The project involved the restoration and systems upgrade of St. Paul’s Chapel, revered as the longest standing church and the oldest public building in continuous use in New York City. Designed by architect Thomas Bean and constructed in 1766, St. Paul’s and its hallowed history extends from its attendance by George Washington in 1789 to its role as a triage and support center upon the fall of the twin towers across Church Street on 9/11/2001.

In anticipation of celebrating 250 years of continuous use of the chapel in 2016, the Episcopal Church undertook a comprehensive upgrade of the building. MBB‘s work comprised planning, restoration, renovation, and systems retrofit, all subject to preservation standards. Restoration of the interior included cleaning, plaster stabilization, wood restoration, and monuments conservation in conjunction with a project to conserve stained glass. The repainting of the sanctuary involved paint chip analysis and study of historic Georgian era colors, which guided a new palette of nuanced white hues. MBB’s retrofit of a new comprehensive HVAC system involved fitting the components into tight, unused spaces in the bell tower and between the balcony floors and the ceiling in the sanctuary; completely concealed, the new system has no visual impact on the church’s historic 18th century architecture. MBB’s master plan for the chapel’s interior spaces addressed programmatic changes, which included removing the nave pews, which opened up the sanctuary to multiple seating arrangements. Flexible seating allows congregates to face one another, and accommodates events hosted by St. Paul’s--concerts, dance performances, film screenings, readings, and community meetings, as well as Jewish congregation worship--in its magnanimous role in the life of the city.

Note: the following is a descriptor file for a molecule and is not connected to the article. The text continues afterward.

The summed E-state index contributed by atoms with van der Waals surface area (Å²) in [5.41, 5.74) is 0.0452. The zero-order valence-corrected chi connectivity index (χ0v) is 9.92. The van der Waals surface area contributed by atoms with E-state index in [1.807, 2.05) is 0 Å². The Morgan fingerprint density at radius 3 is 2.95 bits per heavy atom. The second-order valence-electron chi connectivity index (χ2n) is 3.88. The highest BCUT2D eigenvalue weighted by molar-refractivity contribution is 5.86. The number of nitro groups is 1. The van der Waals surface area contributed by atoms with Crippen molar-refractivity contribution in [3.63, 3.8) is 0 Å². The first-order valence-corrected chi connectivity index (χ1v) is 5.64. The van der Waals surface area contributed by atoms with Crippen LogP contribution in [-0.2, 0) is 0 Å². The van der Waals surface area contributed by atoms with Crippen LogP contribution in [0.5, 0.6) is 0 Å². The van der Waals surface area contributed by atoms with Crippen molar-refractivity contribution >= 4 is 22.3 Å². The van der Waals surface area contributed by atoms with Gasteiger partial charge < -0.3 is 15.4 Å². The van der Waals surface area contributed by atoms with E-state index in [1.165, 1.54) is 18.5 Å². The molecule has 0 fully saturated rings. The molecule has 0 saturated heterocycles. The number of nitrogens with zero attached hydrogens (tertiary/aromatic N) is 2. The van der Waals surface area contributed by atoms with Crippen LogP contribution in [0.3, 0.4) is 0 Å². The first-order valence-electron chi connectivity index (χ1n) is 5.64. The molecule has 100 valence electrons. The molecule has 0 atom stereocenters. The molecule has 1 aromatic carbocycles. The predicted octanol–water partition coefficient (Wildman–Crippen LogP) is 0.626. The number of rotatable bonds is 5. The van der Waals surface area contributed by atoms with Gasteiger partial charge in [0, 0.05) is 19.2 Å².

Photography: Whitney Cox